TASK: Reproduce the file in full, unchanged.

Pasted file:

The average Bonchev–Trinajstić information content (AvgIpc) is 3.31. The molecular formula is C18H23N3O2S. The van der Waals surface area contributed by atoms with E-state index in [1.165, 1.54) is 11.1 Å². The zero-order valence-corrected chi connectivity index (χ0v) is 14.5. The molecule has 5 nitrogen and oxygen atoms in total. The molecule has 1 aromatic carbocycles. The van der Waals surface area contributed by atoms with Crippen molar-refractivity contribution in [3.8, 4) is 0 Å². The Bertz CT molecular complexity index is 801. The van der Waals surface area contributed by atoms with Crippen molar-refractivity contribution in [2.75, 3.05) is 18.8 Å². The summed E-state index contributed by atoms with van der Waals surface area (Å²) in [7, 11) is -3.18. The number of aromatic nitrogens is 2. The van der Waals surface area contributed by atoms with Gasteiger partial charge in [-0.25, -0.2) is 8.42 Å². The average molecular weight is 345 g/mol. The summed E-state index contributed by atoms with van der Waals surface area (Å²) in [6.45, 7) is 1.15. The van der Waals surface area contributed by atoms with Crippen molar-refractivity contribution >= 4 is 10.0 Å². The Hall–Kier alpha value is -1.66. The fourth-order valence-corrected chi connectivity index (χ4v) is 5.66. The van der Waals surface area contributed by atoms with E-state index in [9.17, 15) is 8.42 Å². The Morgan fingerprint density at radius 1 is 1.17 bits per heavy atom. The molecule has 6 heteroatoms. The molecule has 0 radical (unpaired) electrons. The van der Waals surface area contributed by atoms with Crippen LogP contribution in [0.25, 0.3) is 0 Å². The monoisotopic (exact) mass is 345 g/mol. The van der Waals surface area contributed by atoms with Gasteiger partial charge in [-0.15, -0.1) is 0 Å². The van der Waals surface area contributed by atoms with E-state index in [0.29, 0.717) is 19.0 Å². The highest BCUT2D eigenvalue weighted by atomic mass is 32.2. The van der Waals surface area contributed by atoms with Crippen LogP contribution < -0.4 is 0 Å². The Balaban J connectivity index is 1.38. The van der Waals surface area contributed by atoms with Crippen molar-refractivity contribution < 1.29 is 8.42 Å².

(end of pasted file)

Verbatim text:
The average Bonchev–Trinajstić information content (AvgIpc) is 3.31. The molecular formula is C18H23N3O2S. The van der Waals surface area contributed by atoms with E-state index in [1.165, 1.54) is 11.1 Å². The zero-order valence-corrected chi connectivity index (χ0v) is 14.5. The molecule has 5 nitrogen and oxygen atoms in total. The molecule has 1 aromatic carbocycles. The van der Waals surface area contributed by atoms with Crippen molar-refractivity contribution in [3.8, 4) is 0 Å². The Bertz CT molecular complexity index is 801. The van der Waals surface area contributed by atoms with Crippen molar-refractivity contribution in [2.75, 3.05) is 18.8 Å². The summed E-state index contributed by atoms with van der Waals surface area (Å²) in [7, 11) is -3.18. The number of aromatic nitrogens is 2. The van der Waals surface area contributed by atoms with Gasteiger partial charge in [-0.25, -0.2) is 8.42 Å². The average molecular weight is 345 g/mol. The summed E-state index contributed by atoms with van der Waals surface area (Å²) in [6.45, 7) is 1.15. The van der Waals surface area contributed by atoms with Crippen molar-refractivity contribution >= 4 is 10.0 Å². The Hall–Kier alpha value is -1.66. The fourth-order valence-corrected chi connectivity index (χ4v) is 5.66. The van der Waals surface area contributed by atoms with E-state index in [9.17, 15) is 8.42 Å². The Morgan fingerprint density at radius 1 is 1.17 bits per heavy atom. The molecule has 6 heteroatoms. The molecule has 0 radical (unpaired) electrons. The van der Waals surface area contributed by atoms with Crippen LogP contribution in [0.25, 0.3) is 0 Å². The monoisotopic (exact) mass is 345 g/mol. The van der Waals surface area contributed by atoms with Gasteiger partial charge in [-0.15, -0.1) is 0 Å². The van der Waals surface area contributed by atoms with E-state index in [0.29, 0.717) is 19.0 Å². The highest BCUT2D eigenvalue weighted by atomic mass is 32.2. The van der Waals surface area contributed by atoms with Crippen LogP contribution < -0.4 is 0 Å². The Balaban J connectivity index is 1.38. The van der Waals surface area contributed by atoms with Crippen molar-refractivity contribution < 1.29 is 8.42 Å².